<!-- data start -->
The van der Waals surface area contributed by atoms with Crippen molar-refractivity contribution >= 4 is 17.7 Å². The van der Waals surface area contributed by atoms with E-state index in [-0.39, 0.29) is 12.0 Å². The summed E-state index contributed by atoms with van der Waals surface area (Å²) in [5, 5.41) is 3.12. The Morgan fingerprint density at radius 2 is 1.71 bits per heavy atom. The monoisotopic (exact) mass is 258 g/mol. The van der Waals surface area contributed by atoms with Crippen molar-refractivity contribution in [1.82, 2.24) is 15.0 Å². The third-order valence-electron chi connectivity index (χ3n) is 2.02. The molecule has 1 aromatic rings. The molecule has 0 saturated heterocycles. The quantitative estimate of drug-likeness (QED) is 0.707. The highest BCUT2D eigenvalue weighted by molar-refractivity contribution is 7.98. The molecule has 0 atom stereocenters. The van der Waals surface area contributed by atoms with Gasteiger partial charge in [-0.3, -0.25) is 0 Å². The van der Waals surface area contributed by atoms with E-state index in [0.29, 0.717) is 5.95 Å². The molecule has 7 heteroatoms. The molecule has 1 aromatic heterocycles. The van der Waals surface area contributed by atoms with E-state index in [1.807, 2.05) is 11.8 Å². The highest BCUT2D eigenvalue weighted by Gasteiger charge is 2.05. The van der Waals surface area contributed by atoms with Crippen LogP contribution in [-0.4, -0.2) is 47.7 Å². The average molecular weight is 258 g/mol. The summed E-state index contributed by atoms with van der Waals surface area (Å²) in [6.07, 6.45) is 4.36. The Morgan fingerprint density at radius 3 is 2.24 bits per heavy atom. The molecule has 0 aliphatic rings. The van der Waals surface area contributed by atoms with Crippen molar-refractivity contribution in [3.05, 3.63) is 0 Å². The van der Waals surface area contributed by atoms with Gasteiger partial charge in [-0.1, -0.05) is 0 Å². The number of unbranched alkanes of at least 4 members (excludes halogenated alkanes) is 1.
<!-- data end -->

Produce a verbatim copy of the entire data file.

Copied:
The van der Waals surface area contributed by atoms with Crippen molar-refractivity contribution >= 4 is 17.7 Å². The van der Waals surface area contributed by atoms with E-state index in [-0.39, 0.29) is 12.0 Å². The summed E-state index contributed by atoms with van der Waals surface area (Å²) in [5, 5.41) is 3.12. The Morgan fingerprint density at radius 2 is 1.71 bits per heavy atom. The monoisotopic (exact) mass is 258 g/mol. The van der Waals surface area contributed by atoms with Crippen molar-refractivity contribution in [1.82, 2.24) is 15.0 Å². The third-order valence-electron chi connectivity index (χ3n) is 2.02. The molecule has 1 aromatic rings. The molecule has 0 saturated heterocycles. The quantitative estimate of drug-likeness (QED) is 0.707. The highest BCUT2D eigenvalue weighted by molar-refractivity contribution is 7.98. The molecule has 0 atom stereocenters. The van der Waals surface area contributed by atoms with Gasteiger partial charge in [-0.3, -0.25) is 0 Å². The van der Waals surface area contributed by atoms with E-state index in [0.29, 0.717) is 5.95 Å². The molecule has 7 heteroatoms. The molecule has 1 aromatic heterocycles. The van der Waals surface area contributed by atoms with E-state index in [1.807, 2.05) is 11.8 Å². The highest BCUT2D eigenvalue weighted by Gasteiger charge is 2.05. The van der Waals surface area contributed by atoms with Crippen LogP contribution in [-0.4, -0.2) is 47.7 Å². The average molecular weight is 258 g/mol. The summed E-state index contributed by atoms with van der Waals surface area (Å²) in [6.07, 6.45) is 4.36. The Morgan fingerprint density at radius 3 is 2.24 bits per heavy atom. The molecule has 0 aliphatic rings. The van der Waals surface area contributed by atoms with Crippen molar-refractivity contribution in [3.05, 3.63) is 0 Å². The van der Waals surface area contributed by atoms with Gasteiger partial charge in [-0.1, -0.05) is 0 Å². The number of unbranched alkanes of at least 4 members (excludes halogenated alkanes) is 1.